Critical writing is one of the most interesting models of writing that exits. It involves presenting a problem by exposing unimaginable and hidden issues that emerge as the answers to those problems. This form of writing invites a lot of debate and possible opposition to the writer s assumptions.
It has been called freakonomics (DiNardo 973). DiNardo continues to argue that Freakonomics is intended to entertain than to inform. There is a lack of “serious questions to ask and therefore it is even more impossible to imagine what serious answers would look like” thus becoming even the more entertaining (973).
Despite this simplification by DiNardio, Baker argues that freakonomics presents a problem in a “new way, associating factors that seem unrelated to the problem in trying to come up with the solutions” and exposing uncertainties about the knowledge experts hold as conclusive (para 1). This leaves a lot of room for disagreements on the author’s assumptions. In their 2005 book on freakonomics, they propose alternative conclusions on several problems the American society is facing.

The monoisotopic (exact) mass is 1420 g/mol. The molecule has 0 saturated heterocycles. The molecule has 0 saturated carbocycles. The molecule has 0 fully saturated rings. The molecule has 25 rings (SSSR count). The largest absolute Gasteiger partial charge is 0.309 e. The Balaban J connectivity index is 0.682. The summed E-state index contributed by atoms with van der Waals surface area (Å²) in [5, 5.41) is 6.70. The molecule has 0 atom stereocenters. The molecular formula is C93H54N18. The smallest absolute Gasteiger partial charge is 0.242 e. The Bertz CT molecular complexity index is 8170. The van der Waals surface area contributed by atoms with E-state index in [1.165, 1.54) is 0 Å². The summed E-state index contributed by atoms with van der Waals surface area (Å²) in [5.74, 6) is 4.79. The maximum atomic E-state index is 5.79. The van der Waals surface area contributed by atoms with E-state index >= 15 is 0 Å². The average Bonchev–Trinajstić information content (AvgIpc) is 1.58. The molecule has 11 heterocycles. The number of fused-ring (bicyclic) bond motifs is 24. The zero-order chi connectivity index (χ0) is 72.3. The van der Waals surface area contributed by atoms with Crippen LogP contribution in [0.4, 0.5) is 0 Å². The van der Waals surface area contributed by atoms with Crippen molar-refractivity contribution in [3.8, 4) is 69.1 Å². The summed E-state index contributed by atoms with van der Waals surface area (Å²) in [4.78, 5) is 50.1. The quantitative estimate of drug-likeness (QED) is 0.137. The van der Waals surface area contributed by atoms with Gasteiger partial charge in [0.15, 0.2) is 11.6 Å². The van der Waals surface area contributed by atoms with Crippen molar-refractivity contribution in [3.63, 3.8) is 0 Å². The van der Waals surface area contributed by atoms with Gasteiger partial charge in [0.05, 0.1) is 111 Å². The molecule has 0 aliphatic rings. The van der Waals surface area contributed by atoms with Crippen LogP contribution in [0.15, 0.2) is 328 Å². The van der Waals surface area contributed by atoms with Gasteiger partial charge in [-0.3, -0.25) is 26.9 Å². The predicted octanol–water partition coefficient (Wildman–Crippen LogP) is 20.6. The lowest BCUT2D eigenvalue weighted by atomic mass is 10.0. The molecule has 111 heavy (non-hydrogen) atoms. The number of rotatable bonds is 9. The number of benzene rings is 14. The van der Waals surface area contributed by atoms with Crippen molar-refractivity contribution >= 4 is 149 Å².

Their arguments propose that just because “two things are correlated does not mean that one cause another.” They use the analogy of X being related to Y. This correlation does not “offer further information of the direction of the relationship.” They argue that maybe X cause Y or vice versa. Or may be both X and Y are caused by another unseen factor (10).
In analyzing the causes of the unexpected sudden 50% decline in crimes in the late 1990s America, many experts proposed a number of reasons. Key among them was an improved economy, so many would be criminals were gainfully employed, and better policing initiative by the American police. However Freakonomics view of this event point to a little insignificant event 20 years earlier. It all stated when a young troubled 21 year old drug abusing alcoholic Norma McCorvey sought to abort her third pregnancy. Norma had previously given up her two other children for adoption.